Geron (NASDAQ:GERN) ticked 7% higher Monday after announcing the first patient enrollment in its clinical trial of a stem cell-based drug being studied as a treatment for spinal cord injury.

The drug maker has the first US Food and Drug Administration license to use the cells to treat people, and the study is the first publicly known use of the controversial cells in humans.

The drug, GRNOPC1, contains human embryonic stem cell-derived oligodendrocyte progenitor cells that have demonstrated nerve growth stimulating properties that led to the restoration of function in animals with acute spinal cord injury.

Geron's stem cells, the master cells of the body, are taken from human embryos left over from fertility treatments.

“Initiating the GRNOPC1 clinical trial is a milestone for the field of human embryonic stem cell-based therapies,” said Geron CEO Dr. Thomas B. Okarma. “When we started working with hESCs in 1999, many predicted that it would be a number of decades before a cell therapy would be approved for human clinical trials.”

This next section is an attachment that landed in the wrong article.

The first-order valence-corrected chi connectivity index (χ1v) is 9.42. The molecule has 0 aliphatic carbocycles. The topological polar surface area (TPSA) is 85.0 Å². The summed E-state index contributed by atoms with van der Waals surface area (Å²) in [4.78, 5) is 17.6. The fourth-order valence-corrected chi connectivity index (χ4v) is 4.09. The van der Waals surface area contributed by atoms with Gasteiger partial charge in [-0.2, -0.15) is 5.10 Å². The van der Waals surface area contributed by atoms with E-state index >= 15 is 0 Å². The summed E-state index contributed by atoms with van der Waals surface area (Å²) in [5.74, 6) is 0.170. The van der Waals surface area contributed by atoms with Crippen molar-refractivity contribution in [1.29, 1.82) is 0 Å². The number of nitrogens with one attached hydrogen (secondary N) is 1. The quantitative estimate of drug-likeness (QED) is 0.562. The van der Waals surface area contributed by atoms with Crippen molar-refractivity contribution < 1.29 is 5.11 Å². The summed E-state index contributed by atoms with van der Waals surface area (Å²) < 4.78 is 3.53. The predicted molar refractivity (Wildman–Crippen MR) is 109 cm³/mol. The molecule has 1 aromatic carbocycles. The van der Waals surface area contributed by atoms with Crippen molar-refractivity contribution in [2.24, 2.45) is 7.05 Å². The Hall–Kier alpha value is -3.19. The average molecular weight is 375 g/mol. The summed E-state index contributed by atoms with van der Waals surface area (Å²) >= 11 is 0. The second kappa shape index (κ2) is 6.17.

In preclinical trials, the drug showed “significantly improved locomotor activity” in animals with spinal cord injuries when injected seven days after injury, Geron said in a statement.

The objective of the phase I study is to asses the safety and tolerability of GRNOPC1 in patients with American Spinal Injury Association-approved spinal cord injuries.

Patients in the study must be newly injured and receive GRNOPC1 within 14 days.

The first patient was enrolled at Shepherd Center, a 132-bed spinal cord and brain injury rehabilitation hospital in Atlanta, Georgia, the company said.

The site is one of potentially seven in the US that may enroll patients in the trial. Currently, Northwestern Medicine in Chicago is also open for patient enrollment.